Abstract We applied the Everyday Cognition (ECog) scale in normal aging adults and patients with Alzheimer’s disease (AD) to investigate associations between neuropsychological tests and neuroimaging markers. A total of 160 normal aging adults and 40 patients with the early stage of probable AD were included. Neuropsychological performance was assessed using the Consortium to Establish a Registry for Alzheimer’s Disease Neuropsychological Assessment Battery (CERAD-NAB). 18F-fluorodeoxyglucose positron emission tomography (FDG-PET) scans were used to measure AD-related hypometabolism. Nonparametric Spearman correlation analysis was used to study associations between ECog and z-transformed total CERAD-NAB scores in both groups. The results revealed a significant correlation between total ECog and CERAD-NAB scores (rho = −0.28, p < 0.01), and category verbal fluency test with the executive domain of the ECog scale (rho = −0.20, p < 0.01). The CERAD-NAB scores were also significantly correlated with AD-related hypometabolism (rho = −0.49, p < 0.01). The memory domain of the ECog scale was significantly correlated with FDG uptake in the angular gyrus and posterior cingulum gyrus (rho = −0.41 and −0.46, P < 0.01). In conclusion, both total and memory domain ECog scores were correlated with the neuropsychological tests and neuroimaging biomarkers. Introduction Of the dementia syndromes, Alzheimer’s disease (AD) is the most common degenerative form. Its diagnosis is based on core clinical features and supported by neuroimaging studies or cerebrospinal fluid markers1. The most prominent cognitive deficit in early stage AD is episodic memory loss, which can be detected by performance-based neuropsychological tests2, 3. Functional impairments or a decline from previous levels in performance are also included in the core diagnostic criteria1, and can be assessed by informant-rated instruments such as the Clinical Dementia Rating (CDR) scale4, basic activities of daily living (ADLs) or “instrumental” activities of daily living (IADL)5, 6. The early detection of this functional decline has been shown to have prognostic value in predicting future disease progression or conversion to dementia7, 8. In addition, the functional decline in AD has been linked to objective biomarkers such as cortical gray matter loss9, small hippocampus volume10, and increased amyloid burden on positron emission tomography (PET) scans11. However, the relationship between functional activity and 18F-fluorodeoxyglucose positron emission tomography (FDG-PET) has yet to be fully elucidated. The Everyday Cognition (ECog) scale is a validated informant-rated questionnaire that includes one global factor and six domain-specific factors12. The psychometric properties in the ECog scale focus on mild problems in everyday function and cognition that may complement and expand those included in older informant-rated instruments. The Consortium to Establish a Registry for Alzheimer’s Disease Neuropsychological Assessment Battery (CERAD-NAB) is a well-validated, widely used tool to study cognitive deficits in patients with dementia13, 14. It has been translated into several languages including German, Finnish, and simplified and traditional Chinese for use in Hong Kong, China and Taiwan15,16,17,18,19,20. The total score of the CERAD-NAB has been shown to have good accuracy in diagnosing the early stage of AD in several multi-center studies21, 22. Moreover, in a brain-behavior study, the CERAD-NAB was significantly associated with regional cerebral metabolism as measured by FDG-PET23. However, associations between the ECog scale and neuropsychological measurements have not been extensively studied. Previous studies have shown that the ECog scale is significantly correlated with global cognition and individual domains of cognitive tests12, 24. Furthermore, other functional tools such as the AD8 have been shown to be superior to performance-based cognitive measurements in identifying the underlying pathology in the early stage of AD25. Although one neuroimaging study demonstrated that episodic memory and hippocampal volume were associated with each domain of the ECog scale in patients with AD24, the association between ECog and neuronal metabolism measured using FDG-PET is unknown. According to Jack’s hypothetical model of dynamic biomarkers in AD, abnormalities in FDG-PET can be detected earlier than changes in volumetric magnetic resonance imaging (MRI)26. In the current study, we investigated associations among the ECog scale, CERAD-NAB and FDG-PET scans in the early stage of probable AD. We hypothesized that the ECog score may be correlated with neuropsychological results and FDG-PET abnormalities. In addition, we compared the sensitivity and specificity between the ECog scale and CERAD-NAB in the diagnosis of AD. Results Sample characteristics and cognitive measurements A total of 160 normally aging adults and 40 patients with the early stage of probable AD were included for analysis. There were no significant differences in mean age, gender and years of education between the two groups. The years of education ranged from 0 to over 20 (mean and standard deviation for the normally aging group = 8.7 (4.6) and AD group = 9.2 (4.6)), with 25% of the participants having less than 6 years of education. Table 1 shows the demographic characteristics of the participants. Overall, 47.5% of the informants were a spouse of the participant, 42.5% were an adult child, son-in-law/daughter-in-law of the participant, and 10% were reported as ‘other’. There were significant differences in mean MMSE scores (26.4 ± 3 vs. 22.4 ± 4, Z = −5.48, P < 0.01) and total CERAD-NAB scores (75.5 ± 9 vs. 62.6 ± 11, Z = −6.33 P < 0.01; Mann–Whitney U test) between the normally aging and probable AD groups. In the early stage of probable AD group, 38 patients had a CDR score of 0.5 and two had a CDR score of 1. In the normally aging group, the regression analysis of total CERAD-NAB score showed a significant association with age and years of education (P < 0.01), but not with gender (P = 0.58). The R-square of regression was 0.42 (P < 0.01). Table 1 Demographic characteristics of the normally aging and the early stage of probable AD groups. Full size table Characteristics of the ECog scale and correlations with the CERAD-NAB test The total ECog scores and average ECog scores were significantly lower in the normally aging group than in the early stage of probable AD group (total ECog score: 43.5 ± 7 vs. 76.9 ± 24, Z = −8.60; average ECog score: 1.1 ± 0.2 vs. 2.1 ± 0.7, Z = −9.07; Mann–Whitney U test all P < 0.01). The mean ECog scores in each domain were all significantly lower in the normally aging group than in the early stage of probable AD group (Mann–Whitney U test all P < 0.01) (Table 2). We used regression analysis to study the association between total ECog scores and age, gender, and years of education in the patients with probable AD and controls. The results showed that total ECog scores were not significantly associated with age, gender or years of education (P = 0.18 for age, P = 0.89 for gender and P = 0.70 for years of education). Pairwise correlation analysis revealed a significant correlation between the total ECog scores and total CERAD-NAB scores in all participants (Spearman correlation coefficient = −0.28, P < 0.01). The word-list learning test with delayed recall and recognition from the CERAD-NAB test showed a significant correlation with all domains of the ECog scale (Spearman correlation coefficient from −0.25 to −0.44, all P < 0.01). The category verbal fluency test also showed a significant correlation with planning and organization domains of the ECog scale (Spearman correlation coefficient = −0.20 and −0.21 respectively, both P < 0.01; Table 3). Moreover, a scatter plot demonstrated that the average total ECog score was significantly correlated with the z-transformed CERAD-NAB score in the early stage of probable AD group (P < 0.01) (Fig. 1). We then compared the discriminative abilities of the average total ECog score and z-transformed total CERAD-NAB score between the two groups using the Wald test. The AUC associated with the average total score of the ECog scale was significantly higher than that associated with the z-transformed total CERAD-NAB score (AUC = 0.96, 95% CI = 0.94–0.99, sensitivity = 0.95, specificity = 0.86; AUC = 0.82, 95% CI = 0.75–0.90, sensitivity = 0.85, specificity = 0.68, respectively; P < 0.01; Fig. 2). Table 2 Total ECog scores and average score of six domains in the two groups. Full size table Table 3 Pairwise correlation between four domains of CERAD-NAB score and six domains of the ECog score in all participants. Full size table Figure 1 Scatter plot between average total ECog score and z-transformed CERAD-NAB score in (a) normally aging and (b) early stage of probable AD groups. Full size image Figure 2 ROC curves of z-transformed total CERAD-NAB score and average total ECog score. The ROC curves were tested for the ability to discriminate between normally aging adults and patients with early stage probable AD. The AUC associated with the average total ECog scores was significantly higher than that associated with the z-transformed total CERAD-NAB score (AUC = 0.96, 95% CI = 0.94–0.99, sensitivity = 0.95, specificity = 0.86, cutoff point = 1.23; AUC = 0.82, 95% CI = 0.75–0.90, sensitivity = 0.85, specificity = 0.68, cutoff point = −1.01, respectively; P < 0.01). Full size image AD-related hypometabolism was correlated with ECog scale and CERAD-NAB test results in the early stage of probable AD group To further assess the relationship between AD-related hypometabolism derived from FDG-PET scans and clinical measurements, we performed nonparametric pairwise correlation analysis. The z-transformed total CERAD-NAB scores were significantly negatively correlated with the AD t-sum scores (Spearman correlation coefficient = −0.49, P < 0.01). The average total score of the ECog scale was not significantly correlated with the AD t-sum scores. Only the average score of the memory domain of the ECog scale demonstrated a trend of correlation with the AD t-sum scores (Spearman correlation coefficient = 0.36, P = 0.02; Table 4). There were no significant correlations between other ECog domains and AD t-sum scores. Table 4 Pairwise correlation analysis between average memory domain of ECog, average total ECog, z-transformed CERAD-NAB score and PALZ scores in patients with early stage of probable AD. Full size table In regional analysis of FDG-PET scans, both the memory domain of the CERAD-NAB score and the z-transformed total CERAD-NAB scores were significantly correlated with the SUVr from the angular gyrus and posterior cingulum gyrus (Spearman correlation coefficients from 0.38–0.65, all P < 0.01). In addition, the executive domain of the CERAD-NAB score was significantly correlated with the SUVr of the posterior cingulum gyrus (Spearman correlation coefficient = 0.38, P < 0.01). The memory domain of the ECog scale also demonstrated a significant inverse association with the SUVr of the angular gyrus and posterior cingulum gyrus (Spearman correlation coefficients = −0.41 and −0.46 respectively, both P < 0.01; Table 5). Table 5 Pairwise correlation analysis between regional SUVr, different cognitive domains of CERAD-NAB and memory domain of ECog scale in patients with early stage of probable AD. Full size table Discussion In this study, we investigated everyday cognitive function using the ECog scale and compared the scores with those of the CERAD-NAB test. The results revealed that the total and average ECog scores were significantly associated with the neuropsychological test scores. The total ECog scores and all average domain-specific scores were significantly correlated with the CERAD-NAB memory subtest and total CERAD-NAB scores. The strength of the correlation was weak to moderate. In addition, two average scores of the executive domain (planning and organization domain) in the ECog scale were significantly correlated with executive CERAD-NAB subtest score. Using a functional tool, we demonstrated that the ECog scale could differentiate patients with the early stage of probable AD from normally aging adults. In the AUC analysis conducted to discriminate both groups, the average total score of the ECog scale was associated with a significantly higher AUC value compared with the z-transformed total CERAD-NAB score. Furthermore, the memory domain of the ECog scale and CERAD-NAB score were both significantly associated with the regional SUVr in the angular gyrus and posterior cingulum gyrus, suggesting their diagnostic potential for the early stage of AD. The ECog scale is a useful tool for measuring general and domain-specific everyday functions in elderly people, and in patients with mild cognitive impairment (MCI) and dementia. There were significant differences in total score and the six average domain-specific scores between the normally aging and early stage of probable AD groups, which is consistent with the findings of a previous study12. Moreover, this functional score was significantly negatively correlated with the CERAD-NAB score, suggesting that functional impairment is related to cognitive dysfunction12. In a regression study, the average total ECog score was significantly negatively correlated with z-transformed total CERAD-NAB scores in patients with the early stage of AD (P < 0.01) but not in normally aging adults, which may be due to the flooring effect of the ECog scale. In the current study, the average domain-specific scores were significantly correlated with memory subtest scores of the CERAD-NAB test. The results indicated that memory performance may be associated with memory and other cognitive domains of the ECog scale. Executive function as assessed using the category verbal fluency test was also significantly correlation with the executive domain of the ECog scale, which is compatible with the dysfunction of executive ability in the early stage of AD27, 28. However, the cognitive deficits revealed in the CERAD-NAB test but not in the ECog scale were associated with AD t-sum scores, as observed in FDG-PET, demonstrating that cognitive dysfunction may not be completely equal to functional impairment. In confirmatory factor analysis of the ECog scale, one global factor and six domain-specific factors have been reported12. Other factors such as neuropsychiatric symptoms (e.g., depression and apathy) have also been reported to independently contribute to the ECog score29. These results support that functional impairment and cognitive dysfunction share a common factor but are also independent. The discriminative ability of the average total ECog score between the two groups was associated with a significantly higher AUC value compared with the z-transformed total CERAD-NAB score. Most cognitive tests are performance-based measurement tools that require a group of age- and education-matched normal participants for comparison to demonstrate deficits. However, the ECog scale is weakly correlated only with age and years of education, which could be beneficial when studying a group with a wide range of years of education as in the current study12. In addition, an informant-based assessment tool provides an opportunity for clinicians to assess changes in a patient’s functioning level and determine the interference in their daily tasks, whereas a neuropsychological battery is a performance-based measurement tool that requires a group of age- and education-matched normal participants for comparison to demonstrate the deficits. Theoretically, compared with a measurement tool for inter-participant comparisons, a tool for intra-participant comparisons could be more sensitive in detecting the subtle changes in the early stages of AD25, 30. Our results demonstrated that the memory domain score of the ECog scale was associated with regional FDG uptake in the bilateral angular gyrus and posterior cingulum gyrus. These findings suggest that the ECog scale may reflect cortical regional metabolism status. Furthermore, the ECog scale includes numerous everyday cognitive domains other than memory function, such as language, visual–spatial, and executive function. Various dementia syndromes such as behavioral variants of frontotemporal dementia, posterior cortical atrophy, and primary progressive aphasia may initially present as distinct everyday cognitive deficits rather than memory problems, which could possibly be identified using the ECog scale31. The ECog scale may therefore potentially help clinicians to more efficiently differentiate among degenerative dementia syndromes. In a neuroimaging study, Farias et al. reported that the hippocampal volume and total brain volume were associated with most ECog domains, whereas the frontal lobe volume was independently associated with two everyday executive domains in normal participants and in patients with MCI and AD24. According to a review of the relevant literature, no previous study has investigated associations between the ECog scale and FDG-PET scans in relation to dementia. We found that the memory domains of the ECog were significantly correlated with FDG uptake in the angular gyrus and posterior cingulum gyrus in the patients with the early stage of probable AD (P < 0.01), whereas other non-memory domains of the ECog scale were neither correlated with AD t-sum scores nor regional SUVr from FDG-PET scans. The reason for this may be because the disease severity of our patients with the early stage of probable AD was very mild (mean CDR-SB = 2), and because most abnormal hypometabolism regions in the mild stage of AD are related to the memory domain. Of all CERAD-NAB test items, the memory-related domain contributed 50% (e.g., 3 word-list learning tests with delayed recall and recognition), whereas of all ECog scale items, the memory domain contributed only 23.6% (e.g., memory domain items: 8, total ECog items: 39). Another possibility is that the ECog scale is composed of six cognitive domains, and that the association between average total ECog scores and AD t-sum scores may decrease in patients with the early stage of probable AD. On the basis of this finding and because all six ECog domains exhibited a significant difference between the normally aging adults and early stage of probable AD groups, we suggest that in patients with the early stage of probable AD, the functional impairment measurements from the ECog scale can provide complementary information in addition to that from the performance-based cognitive tests. There are several limitations to the present study. First, due to the low number of patients with the early stage of probable AD and a lack of patients with MCI, we could not generalize our results to clinical practice. The low number of normally aging adults may also have affected the z-transformed total CERAD-NAB score. In addition, we did not perform further studies in our normally aging adult group which may have included patients with MCI or even the early stage of AD. These factors may have decreased the correlation between ECog scores and CERAD-NAB scores. We used the CERAD-NAB test scores and MRI scans in the diagnostic process, however not the FDG-PET scans or ECog scores. According to the hypothetical model of dynamic biomarkers in AD, this process may have limited the enrollment of patients with probable AD at an earlier stage, and may have led to more significant differences in ECog scores between the normally aging adults and patients. It would be interesting to investigate whether both ECog scale and FDG-PET scans can improve the diagnostic repertoire in future studies. Second, the diagnosis of probable AD in this study was based on clinical criteria rather than neuropathological evidence. The FDG-PET scans only represented the neuronal injury markers in the diagnostic criteria. As the number of patients with amyloid biomarkers in this study was insufficient to perform subgroup analysis, further studies are needed to investigate the relationships between ECog scores and FDG-PET scans in patients with AD who are positive for amyloid markers. Third, we did not apply the ECog scale using self-rated participant tests and did not assess the mood characteristics or caregiver burden of the informants. A recent study revealed that self-reported complaints as measured by self-rated ECog scale were not correlated with cognitive dysfunction but with depressive symptoms, and that this may confound the misclassification of MCI32. We will consider this aspect in our next MCI study. Caregiver distress has been shown to affect the patient’s behavior rating in previous studies, which may in turn affect the ECog scores12, 33. Other limitation including incorporation bias in the ECog scale and CERAD-NAB test may also have confounded our findings. The application of these approaches in a large cohort of participants with MCI in the future is warranted. In summary, the present study is the first to provide the results of applying the ECog scale to normally aging adults and patients with the early stage of probable AD. The ECog scores exhibited significant correlations with standard neuropsychological tests and could also discriminate between both groups. The memory domain of this functional ability scale and CERAD-NAB scores were associated with AD-related hypometabolism derived from FDG-PET scans. Methods Participants We recruited 160 normally aging adults aged 50 years or older from several senior citizen community centers whose first language was Chinese or Taiwanese. Registered nurses, social workers, and occupational therapists reviewed the recent medical records of all participants. No memory or other cognitive complaints were confirmed in the participants before they were enrolled into the study, and they all underwent detailed physical and neurological examinations. Those with a history of major neurological, psychiatric, or severe cardiovascular diseases were excluded. In addition, we recruited 40 patients aged older than 50 years from the outpatient clinics of our hospital as the disease group. In this study, the early stage of probable AD was diagnosed according to the criteria of the National Institute on Aging-Alzheimer’s Association1. Cognitive dysfunction was assessed using the CERAD-NAB test, and brain MRI scans were used to exclude the possibility of structural brain lesions such as hydrocephalus or brain tumors. The severity of dementia measured by the Clinical Dementia Rating (CDR) scale score was limited to 0.5 to 14. All procedures were approved by the Institutional Review Board (IRB) of Chang Gung Memorial Hospital, and all participants signed informed consent to participate in the study (IRB number:103-1994B). The study was performed in accordance with the approved guidelines and regulations. ECog assessment and neuropsychological battery The informants of the normally aging adults and the patients with the early stage of probable AD completed the ECog scale. The ECog scale is comprised of 39 items covering six domains (Everyday Memory, Language, Visual-spatial and Perceptual Abilities, Planning, Organization, and Divided Attention), and is scored based on a four-point scale: 1 = better or no change compared to 10 years earlier, 2 = questionable/occasionally worse, 3 = consistently a little worse, 4 = consistently much worse. An “I don’t know” response option is also included. The total score was calculated as the sum of all 39 items, and the average score was derived from the mean average of all responses. If the response was “I don’t know”, then the item was not included in the calculation. The response rate for each item was calculated as the total number of responses from 1–4 (not including “I don’t know” responses) divided by the total number of participants. The translation and adaptation of the ECog scale involved a bilingual member of the medical staff translating the original ECog version to the Chinese version, followed by a neurologist with a subspecialty in dementia reviewing the translation and applying the translated version to a small group of early stage dementia caregivers. The neuropsychological battery included the CERAD-NAB, Mini Mental State Examination (MMSE) and CDR scales, which were evaluated by a single rater for all participants34. The CERAD-NAB is comprised of five subtests derived from previously established cognitive tests: an executive domain of the category verbal fluency test35, a language domain of the Modified Boston Naming Test (BNT)36, a memory domain of the Word-List-Learning test with delayed recall and recognition37, and a visuospatial domain of the visual construction test38. The total score of the CERAD-NAB was calculated by summing the six subtest scores (category verbal fluency [maximum score = 24], modified BNT [maximum score = 15], word-list learning [maximum score = 30] with delayed recall [maximum score = 10] and recognition [maximum score = 10] and visual construction test [maximum score = 11]). The CDR sum of box (CDR-SB) was calculated as the sum of all six items in the CDR scale. FDG-PET study in the patients with the early stage of probable AD All of the patients underwent brain MRI and FDG-PET scans on an integrated PET-MR system (Siemens Biograph mMR scanner), which could simultaneously acquire PET and MRI data using a vendor-supplied 12-channel phase-array head coil according to standard procedures. In brief, the participants were required to fast for 4 h before imaging. FDG data were collected 30 min after the injection of a dose of 185 MBq FDG. This 30-min PET data reflected the distribution of FDG tracer after homogeneous and complete distribution in the brain. A high-resolution magnetization-prepared rapid acquisition gradient-echo T1-weighted image (voxel size 1 × 1 × 1.1 mm) and a FLAIR image (1 × 1 × 1 mm) were obtained simultaneously using the integrated PET-MR system. PMOD Alzheimer’s discrimination tool (https://www.pmod.com/web/?portfolio=32-alzheimers-discrimination-for-fdg-palz) was used for image analysis. The AD t-sum score was calculated using this software as the global indices of AD-related hypometabolism39. We further used individual FDG-PET scans to perform spatial normalization, and then the global mean intensity in the gray matter mask was used as the reference to calculate the standard uptake value ratio (SUVr) in each region according to the AAL template40. The mean SUVr values from both hemispheres in AD-related regions including the middle frontal gyrus, angular gyrus, calcarine gyrus, middle temporal gyrus and posterior cingulum were calculated for further analysis41. Statistical analysis All statistical analyses were performed using SAS version 9.2 (SAS Institute, Cary, NC, USA). Continuous and dichotomous variables are expressed as mean and standard deviation and number and percentage, respectively. Ordinal variables are presented as median and interquartile range. Socio-demographic variables included age, gender, and years of education, and the results of the neuropsychological tests including the MMSE, CDR, CDR-SB, and ECog were compared between the normally aging and early stage of probable AD groups using the chi-square test and Mann–Whitney U test. Nonparametric Spearman pairwise correlation analysis was used to study associations between the total ECog scores, total CERAD-NAB scores and their subtest scores in both groups. The raw CERAD-NAB score may have been confounded by age, gender, and years of education. Therefore, we used regression analysis to adjust for any confounding effects. The raw total CERAD-NAB scores in the normally aging group were entered into the regression analysis model using age, years of education, and gender as independent variables to generate the regression coefficients of the total equation. The variables with significant regression coefficients were used to generate the adjusted CERAD-NAB score in the whole sample. The raw total CERAD-NAB scores of all participants were converted into standardized z-scores according to the means and standard deviations of the adjusted CERAD-NAB score of the normally aging group. Receiver operating characteristic (ROC) curves were generated to investigate the accuracy of the average total ECog scores and z-transformed total CERAD-NAB scores for all participants. Moreover, areas under the curve (AUCs) with 95% confidence intervals (CIs) were calculated for each test. To compare the discriminative abilities of these tests in both groups, the AUCs were assessed using the Wald test. In addition, the cutoff points were determined according to the sensitivity and specificity. To study the association between the AD t-sum scores, regional SUVr and total and domain-specific scores of the ECog scale and z-transformed total CERAD-NAB scores, we used Spearman pairwise correlation analysis. The level of significance was set at P < 0.01. Additional information Publisher's note: Springer Nature remains neutral with regard to jurisdictional claims in published maps and institutional affiliations. References 1. McKhann, G. M. et al. The diagnosis of dementia due to Alzheimer’s disease: recommendations from the National Institute on Aging-Alzheimer’s Association workgroups on diagnostic guidelines for Alzheimer’s disease. Alzheimers Dement 7, 263–269, doi:10.1016/j.jalz.2011.03.005 (2011). ArticlePubMedPubMed Central Google Scholar2. Sotaniemi, M. et al. CERAD-neuropsychological battery in screening mild Alzheimer’s disease. Acta Neurol Scand 125, 16–23, doi:10.1111/j.1600-0404.2010.01459.x (2012). CASArticlePubMed Google Scholar3. 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AffiliationsDepartment of Neurology, Chang Gung Memorial Hospital Linkou Medical Center and College of Medicine, Chang-Gung University, Taoyuan, TaiwanJung-Lung HsuGraduate Institute of Humanities in Medicine, Taipei Medical University, Taipei, TaiwanJung-Lung HsuBrain and Consciousness Research Center, Taipei Medical University, Taipei, TaiwanJung-Lung HsuDementia Center and Section of Dementia, Department of Neurology, Chang Gung Memorial Hospital, Taoyuan, TaiwanJung-Lung Hsu & Wen-Chuin HsuDepartment of Neurology, Cognition and Aging Center, Kaohsiung Chang Gung Memorial Hospital, Chang Gung University College of Medicine, Kaohsiung, TaiwanChiung-Chih ChangDepartment of Nuclear Medicine and Center for Advanced Molecular Imaging and Translation, Linkou Chang Gung Memorial Hospital, Taoyuan, TaiwanKun-Ju Lin & Ing-Tsung HsiaoDepartment of Medical Imaging and Radiological Sciences and Healthy Aging Research Center, Chang Gung University, Taoyuan, TaiwanKun-Ju Lin & Ing-Tsung HsiaoSchool of Public Health, College of Public Health, Taipei Medical University, Taipei, TaiwanYen-Chun Fan & Chyi-Huey BaiDepartment of Public Health, College of Medicine, Taipei Medical University, Taipei, TaiwanChyi-Huey Bai AuthorsSearch for Jung-Lung Hsu in:Nature Research journals • PubMed • Google Scholar Search for Wen-Chuin Hsu in:Nature Research journals • PubMed • Google Scholar Search for Chiung-Chih Chang in:Nature Research journals • PubMed • Google Scholar Search for Kun-Ju Lin in:Nature Research journals • PubMed • Google Scholar Search for Ing-Tsung Hsiao in:Nature Research journals • PubMed • Google Scholar Search for Yen-Chun Fan in:Nature Research journals • PubMed • Google Scholar Search for Chyi-Huey Bai in:Nature Research journals • PubMed • Google Scholar Contributions Jung-Lung Hsu was the physician for the principal diagnosis in this study and was responsible for the idea generation, study conception and design, grant support, and manuscript drafting. Wen-Chuin Hsu, Chiung-Chih Chang, and Kun-Ju Lin contributed to administrative support in the hospital for the survey work, result interpretation, and manuscript preparation. Yen-Chun Fan was involved in statistical analysis and revision of the manuscript. Chyi-Huey Bai contributed to the idea of the study and helped revise the manuscript. All authors read and approved the final manuscript. Competing Interests The authors declare that they have no competing interests. Corresponding authors Correspondence to Yen-Chun Fan or Chyi-Huey Bai. Rights and permissions Open Access This article is licensed under a Creative Commons Attribution 4.0 International License, which permits use, sharing, adaptation, distribution and reproduction in any medium or format, as long as you give appropriate credit to the original author(s) and the source, provide a link to the Creative Commons license, and indicate if changes were made. The images or other third party material in this article are included in the article’s Creative Commons license, unless indicated otherwise in a credit line to the material. If material is not included in the article’s Creative Commons license and your intended use is not permitted by statutory regulation or exceeds the permitted use, you will need to obtain permission directly from the copyright holder. To view a copy of this license, visit http://creativecommons.org/licenses/by/4.0/. About this article Publication history Received 18 January 2017 Accepted 27 March 2017 Published 11 May 2017 DOI https://doi.org/10.1038/s41598-017-01193-6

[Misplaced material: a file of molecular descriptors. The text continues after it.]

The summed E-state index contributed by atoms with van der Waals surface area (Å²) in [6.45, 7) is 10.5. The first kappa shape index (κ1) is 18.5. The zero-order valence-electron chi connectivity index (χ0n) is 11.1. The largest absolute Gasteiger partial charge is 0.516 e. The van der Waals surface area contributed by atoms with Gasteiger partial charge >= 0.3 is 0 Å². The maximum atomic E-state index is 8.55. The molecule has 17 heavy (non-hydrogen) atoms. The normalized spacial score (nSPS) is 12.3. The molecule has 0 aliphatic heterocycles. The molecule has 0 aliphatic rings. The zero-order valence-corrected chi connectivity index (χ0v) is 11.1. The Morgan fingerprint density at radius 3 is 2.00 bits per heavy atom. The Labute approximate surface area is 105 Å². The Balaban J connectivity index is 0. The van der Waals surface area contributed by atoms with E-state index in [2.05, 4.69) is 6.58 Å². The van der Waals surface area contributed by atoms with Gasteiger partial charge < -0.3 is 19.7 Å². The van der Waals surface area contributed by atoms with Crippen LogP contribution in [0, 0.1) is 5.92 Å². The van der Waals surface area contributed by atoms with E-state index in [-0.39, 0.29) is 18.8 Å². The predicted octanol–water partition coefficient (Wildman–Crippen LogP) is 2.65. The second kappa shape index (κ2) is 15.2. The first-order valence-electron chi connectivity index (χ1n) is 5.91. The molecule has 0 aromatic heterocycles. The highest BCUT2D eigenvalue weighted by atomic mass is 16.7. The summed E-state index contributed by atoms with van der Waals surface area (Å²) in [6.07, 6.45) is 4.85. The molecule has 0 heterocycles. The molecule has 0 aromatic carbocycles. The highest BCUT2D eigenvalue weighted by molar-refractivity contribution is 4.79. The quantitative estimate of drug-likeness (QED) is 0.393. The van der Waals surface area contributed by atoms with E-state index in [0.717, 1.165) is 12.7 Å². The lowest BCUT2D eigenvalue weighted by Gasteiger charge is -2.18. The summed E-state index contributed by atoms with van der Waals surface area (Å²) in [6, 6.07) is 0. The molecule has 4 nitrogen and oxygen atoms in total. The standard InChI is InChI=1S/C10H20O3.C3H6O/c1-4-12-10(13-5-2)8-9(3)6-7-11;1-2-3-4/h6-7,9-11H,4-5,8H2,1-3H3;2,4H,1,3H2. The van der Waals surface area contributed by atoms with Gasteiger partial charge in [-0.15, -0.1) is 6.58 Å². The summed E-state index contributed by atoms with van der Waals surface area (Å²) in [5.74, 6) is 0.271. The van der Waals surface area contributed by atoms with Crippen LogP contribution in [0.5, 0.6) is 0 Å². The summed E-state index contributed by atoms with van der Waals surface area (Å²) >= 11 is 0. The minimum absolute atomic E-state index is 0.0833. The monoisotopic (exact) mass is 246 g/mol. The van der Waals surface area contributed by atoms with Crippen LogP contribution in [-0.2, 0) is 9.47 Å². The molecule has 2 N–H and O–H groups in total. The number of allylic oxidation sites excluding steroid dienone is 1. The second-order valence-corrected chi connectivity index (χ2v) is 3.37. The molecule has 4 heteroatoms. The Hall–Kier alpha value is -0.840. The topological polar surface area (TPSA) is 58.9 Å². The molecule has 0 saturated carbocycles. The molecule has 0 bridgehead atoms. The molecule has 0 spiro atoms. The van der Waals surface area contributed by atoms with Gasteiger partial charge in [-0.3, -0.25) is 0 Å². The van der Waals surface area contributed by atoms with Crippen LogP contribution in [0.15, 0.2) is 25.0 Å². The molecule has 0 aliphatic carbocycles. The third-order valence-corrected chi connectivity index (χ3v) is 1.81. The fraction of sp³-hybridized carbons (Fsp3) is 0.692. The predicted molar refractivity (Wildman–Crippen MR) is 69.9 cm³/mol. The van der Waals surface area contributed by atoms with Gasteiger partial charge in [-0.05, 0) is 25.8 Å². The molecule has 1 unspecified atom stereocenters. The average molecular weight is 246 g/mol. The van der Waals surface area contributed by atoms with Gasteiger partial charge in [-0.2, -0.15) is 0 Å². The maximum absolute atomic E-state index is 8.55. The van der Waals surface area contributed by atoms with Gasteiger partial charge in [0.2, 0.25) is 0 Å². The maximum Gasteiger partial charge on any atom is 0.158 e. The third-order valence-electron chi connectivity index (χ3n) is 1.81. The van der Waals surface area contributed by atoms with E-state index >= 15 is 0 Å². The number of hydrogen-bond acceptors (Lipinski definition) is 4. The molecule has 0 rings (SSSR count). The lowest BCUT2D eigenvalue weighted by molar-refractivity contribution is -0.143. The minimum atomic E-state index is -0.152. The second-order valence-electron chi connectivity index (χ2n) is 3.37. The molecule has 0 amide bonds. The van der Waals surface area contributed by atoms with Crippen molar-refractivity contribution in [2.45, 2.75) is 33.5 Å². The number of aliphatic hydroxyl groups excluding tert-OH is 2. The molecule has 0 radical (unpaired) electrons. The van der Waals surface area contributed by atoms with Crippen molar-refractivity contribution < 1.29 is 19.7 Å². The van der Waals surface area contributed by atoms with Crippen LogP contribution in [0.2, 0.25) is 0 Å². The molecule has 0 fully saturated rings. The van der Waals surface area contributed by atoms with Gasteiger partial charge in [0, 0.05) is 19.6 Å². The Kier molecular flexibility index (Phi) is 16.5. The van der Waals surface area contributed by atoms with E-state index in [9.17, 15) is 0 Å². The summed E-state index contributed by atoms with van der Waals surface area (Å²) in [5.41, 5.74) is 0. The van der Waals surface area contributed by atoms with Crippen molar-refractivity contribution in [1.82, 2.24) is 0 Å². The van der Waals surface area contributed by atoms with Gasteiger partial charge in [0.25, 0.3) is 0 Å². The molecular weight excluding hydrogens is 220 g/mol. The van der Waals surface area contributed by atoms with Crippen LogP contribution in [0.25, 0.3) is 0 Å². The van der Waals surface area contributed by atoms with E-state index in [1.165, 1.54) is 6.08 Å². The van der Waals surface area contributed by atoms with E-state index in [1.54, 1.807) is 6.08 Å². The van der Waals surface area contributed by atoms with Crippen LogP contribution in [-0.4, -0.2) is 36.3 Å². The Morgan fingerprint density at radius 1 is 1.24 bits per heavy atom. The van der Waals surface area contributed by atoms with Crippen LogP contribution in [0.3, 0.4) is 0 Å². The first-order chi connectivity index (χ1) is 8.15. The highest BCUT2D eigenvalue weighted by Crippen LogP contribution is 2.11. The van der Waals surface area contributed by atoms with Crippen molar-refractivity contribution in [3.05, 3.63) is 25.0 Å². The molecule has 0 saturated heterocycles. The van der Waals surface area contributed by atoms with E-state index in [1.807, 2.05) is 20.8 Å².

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Jung-Lung Hsu, Wen-Chuin Hsu, Chiung-Chih Chang, Kun-Ju Lin, Ing-Tsung Hsiao, Yen-Chun Fan, Chyi-Huey Bai. Everyday cognition scales are related to cognitive function in the early stage of probable Alzheimer’s disease and FDG-PET findings, Scientific Reports, 2017, DOI: 10.1038/s41598-017-01193-6